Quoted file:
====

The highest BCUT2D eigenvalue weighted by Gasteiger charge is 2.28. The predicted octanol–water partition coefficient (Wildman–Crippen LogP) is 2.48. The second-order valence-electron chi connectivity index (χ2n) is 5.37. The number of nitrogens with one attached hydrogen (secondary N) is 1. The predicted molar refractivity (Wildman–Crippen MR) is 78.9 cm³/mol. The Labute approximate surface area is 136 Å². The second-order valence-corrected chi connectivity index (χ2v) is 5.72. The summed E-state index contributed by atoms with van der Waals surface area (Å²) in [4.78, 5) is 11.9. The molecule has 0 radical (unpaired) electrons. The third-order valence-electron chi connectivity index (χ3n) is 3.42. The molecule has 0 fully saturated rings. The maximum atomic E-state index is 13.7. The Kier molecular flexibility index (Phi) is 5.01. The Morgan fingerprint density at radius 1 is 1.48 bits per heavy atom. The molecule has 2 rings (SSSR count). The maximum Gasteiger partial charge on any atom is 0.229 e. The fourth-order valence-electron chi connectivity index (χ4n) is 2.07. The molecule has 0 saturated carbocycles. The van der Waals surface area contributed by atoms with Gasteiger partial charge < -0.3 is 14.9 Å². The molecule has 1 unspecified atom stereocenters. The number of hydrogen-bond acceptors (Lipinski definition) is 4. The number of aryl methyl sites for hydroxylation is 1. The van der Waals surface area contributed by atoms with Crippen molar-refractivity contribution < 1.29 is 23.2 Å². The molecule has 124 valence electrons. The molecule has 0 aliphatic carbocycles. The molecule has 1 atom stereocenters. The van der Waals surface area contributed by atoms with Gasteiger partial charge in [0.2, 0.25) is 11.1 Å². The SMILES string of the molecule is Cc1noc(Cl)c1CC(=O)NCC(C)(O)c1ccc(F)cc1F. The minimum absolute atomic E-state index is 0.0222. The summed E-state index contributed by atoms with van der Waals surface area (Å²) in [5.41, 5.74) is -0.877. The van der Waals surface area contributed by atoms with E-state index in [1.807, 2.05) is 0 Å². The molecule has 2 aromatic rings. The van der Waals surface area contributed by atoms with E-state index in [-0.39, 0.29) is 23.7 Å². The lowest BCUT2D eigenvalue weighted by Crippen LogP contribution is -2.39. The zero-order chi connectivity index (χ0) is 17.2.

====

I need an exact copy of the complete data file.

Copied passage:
The highest BCUT2D eigenvalue weighted by Gasteiger charge is 2.28. The predicted octanol–water partition coefficient (Wildman–Crippen LogP) is 2.48. The second-order valence-electron chi connectivity index (χ2n) is 5.37. The number of nitrogens with one attached hydrogen (secondary N) is 1. The predicted molar refractivity (Wildman–Crippen MR) is 78.9 cm³/mol. The Labute approximate surface area is 136 Å². The second-order valence-corrected chi connectivity index (χ2v) is 5.72. The summed E-state index contributed by atoms with van der Waals surface area (Å²) in [4.78, 5) is 11.9. The molecule has 0 radical (unpaired) electrons. The third-order valence-electron chi connectivity index (χ3n) is 3.42. The molecule has 0 fully saturated rings. The maximum atomic E-state index is 13.7. The Kier molecular flexibility index (Phi) is 5.01. The Morgan fingerprint density at radius 1 is 1.48 bits per heavy atom. The molecule has 2 rings (SSSR count). The maximum Gasteiger partial charge on any atom is 0.229 e. The fourth-order valence-electron chi connectivity index (χ4n) is 2.07. The molecule has 0 saturated carbocycles. The van der Waals surface area contributed by atoms with Gasteiger partial charge < -0.3 is 14.9 Å². The molecule has 1 unspecified atom stereocenters. The number of hydrogen-bond acceptors (Lipinski definition) is 4. The number of aryl methyl sites for hydroxylation is 1. The van der Waals surface area contributed by atoms with Crippen molar-refractivity contribution < 1.29 is 23.2 Å². The molecule has 124 valence electrons. The molecule has 0 aliphatic carbocycles. The molecule has 1 atom stereocenters. The van der Waals surface area contributed by atoms with Gasteiger partial charge in [0.2, 0.25) is 11.1 Å². The SMILES string of the molecule is Cc1noc(Cl)c1CC(=O)NCC(C)(O)c1ccc(F)cc1F. The minimum absolute atomic E-state index is 0.0222. The summed E-state index contributed by atoms with van der Waals surface area (Å²) in [5.41, 5.74) is -0.877. The van der Waals surface area contributed by atoms with E-state index in [1.807, 2.05) is 0 Å². The molecule has 2 aromatic rings. The van der Waals surface area contributed by atoms with E-state index in [-0.39, 0.29) is 23.7 Å². The lowest BCUT2D eigenvalue weighted by Crippen LogP contribution is -2.39. The zero-order chi connectivity index (χ0) is 17.2.